Monday, August 2, 2010

Bad Mother - Ayelet Waldman

Book Review

Ayelet Waldman’s new book of essays Bad Mother, will certainly get conversations stirring. Ms. Waldman is the sacrificial lamb for all mothers. She’s willing to put it all out there and be judged for her opinions and choices. Most mothers are only willing to put their toe in the water when it comes to saying how they really feel about a topic or situation. Waldman dives in head first, let’s the fur fly and never apologizes for her feelings. They are, after all, her feeling and it’s interesting how many other people seem to forget that.

To date, Waldman has faced harsh criticism for saying she loves her husband more than her children and how it would be much easier to have her son be gay so she wouldn’t have to suffer a daughter-in-law. As usual, those quick to judge miss the point.

Waldman is passionate about the things she’s believes in, but whet it comes to the foray of motherhood, she feels like all mothers today. If you only scratch the surface, you miss that heartfelt message underneath. Ayelet Waldman wants us mothers to work together and stop judging and holding each other up to unrealistic standards. Who better than her to lead the battle cry? Would any of us want our mothering skills under such public scrutiny?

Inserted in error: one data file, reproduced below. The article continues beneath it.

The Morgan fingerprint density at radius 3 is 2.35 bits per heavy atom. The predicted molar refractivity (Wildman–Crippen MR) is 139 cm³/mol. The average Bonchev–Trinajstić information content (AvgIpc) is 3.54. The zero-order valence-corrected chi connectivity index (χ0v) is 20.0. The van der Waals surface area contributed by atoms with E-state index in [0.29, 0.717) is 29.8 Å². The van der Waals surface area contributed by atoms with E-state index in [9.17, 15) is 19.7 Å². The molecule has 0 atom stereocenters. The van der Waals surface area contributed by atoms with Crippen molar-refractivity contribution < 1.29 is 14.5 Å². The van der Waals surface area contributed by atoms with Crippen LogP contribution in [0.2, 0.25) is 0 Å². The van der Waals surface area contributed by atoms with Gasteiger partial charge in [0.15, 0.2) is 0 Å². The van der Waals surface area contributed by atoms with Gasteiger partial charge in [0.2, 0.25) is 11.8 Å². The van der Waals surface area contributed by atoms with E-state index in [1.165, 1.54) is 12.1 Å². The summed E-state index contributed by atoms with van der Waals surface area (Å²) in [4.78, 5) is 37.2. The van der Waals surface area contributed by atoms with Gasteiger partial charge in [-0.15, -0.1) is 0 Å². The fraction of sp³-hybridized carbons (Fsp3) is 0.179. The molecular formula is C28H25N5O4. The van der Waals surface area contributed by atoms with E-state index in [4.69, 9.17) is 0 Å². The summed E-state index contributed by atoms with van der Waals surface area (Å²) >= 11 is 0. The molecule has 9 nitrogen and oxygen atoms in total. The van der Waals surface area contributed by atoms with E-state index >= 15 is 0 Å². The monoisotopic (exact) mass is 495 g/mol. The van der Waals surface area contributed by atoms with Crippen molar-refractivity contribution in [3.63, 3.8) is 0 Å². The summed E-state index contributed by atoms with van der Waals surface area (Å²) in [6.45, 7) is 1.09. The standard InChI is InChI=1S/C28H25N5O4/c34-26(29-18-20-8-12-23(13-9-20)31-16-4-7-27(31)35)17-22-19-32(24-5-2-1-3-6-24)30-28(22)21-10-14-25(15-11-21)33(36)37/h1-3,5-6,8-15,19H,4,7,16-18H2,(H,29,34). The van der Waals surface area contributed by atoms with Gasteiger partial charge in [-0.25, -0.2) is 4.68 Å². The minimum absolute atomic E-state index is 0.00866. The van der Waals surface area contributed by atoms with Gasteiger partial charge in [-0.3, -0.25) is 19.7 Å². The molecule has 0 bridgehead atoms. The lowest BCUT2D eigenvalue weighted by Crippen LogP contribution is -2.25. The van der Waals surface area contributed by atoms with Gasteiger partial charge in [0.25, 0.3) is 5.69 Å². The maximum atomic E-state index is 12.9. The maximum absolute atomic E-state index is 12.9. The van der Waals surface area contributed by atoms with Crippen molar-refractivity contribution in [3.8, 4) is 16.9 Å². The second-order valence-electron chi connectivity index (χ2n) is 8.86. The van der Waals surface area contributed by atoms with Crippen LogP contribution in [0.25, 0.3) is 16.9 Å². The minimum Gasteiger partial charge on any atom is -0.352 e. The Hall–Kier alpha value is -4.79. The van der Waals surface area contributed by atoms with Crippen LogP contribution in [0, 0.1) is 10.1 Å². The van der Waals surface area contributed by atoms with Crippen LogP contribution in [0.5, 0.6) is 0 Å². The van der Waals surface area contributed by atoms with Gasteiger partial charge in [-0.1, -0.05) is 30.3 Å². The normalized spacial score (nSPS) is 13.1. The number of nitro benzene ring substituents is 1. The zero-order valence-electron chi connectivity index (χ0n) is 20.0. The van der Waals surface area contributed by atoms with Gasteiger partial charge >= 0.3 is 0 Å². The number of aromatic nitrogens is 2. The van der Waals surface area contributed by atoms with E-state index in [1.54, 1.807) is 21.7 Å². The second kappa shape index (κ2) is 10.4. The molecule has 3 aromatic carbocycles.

Still, it all comes down to the writing and Ms. Waldman is one hell of a writer. Her humor is biting and she never takes herself, or her ever growing fame, too seriously.
From the laugh at loud essays “Sexy Witches and Cereal Boxes” and “Tech Support” to the soul searing “Rocketship” and “Legacy,” this collection runs the gamut of every happy, funny, horrible, challenging and life altering emotions motherhood has to offer .

I’ve had the pleasure of seeing Ms.Waldman several times on her tour to promote this book. Each time, she was funny, smart, warm and approachable. She reads from a different excerpt of her book and she comes across as genuine. Plus, she brings the most delicious baked goods. She hardly comes off as a bad mother, maybe just a real one, treading the waters of motherhood like all of us. I never feel like I’m expected to agree with everything she’s putting out there, quite the contrary. By stripping away all of the taboo subjects we’re not supposed to talk about or even think about, if we’re “good mothers,” we can instead accept each other and offer an understanding shoulder to cry on when this whole motherhood thing gets too tough.

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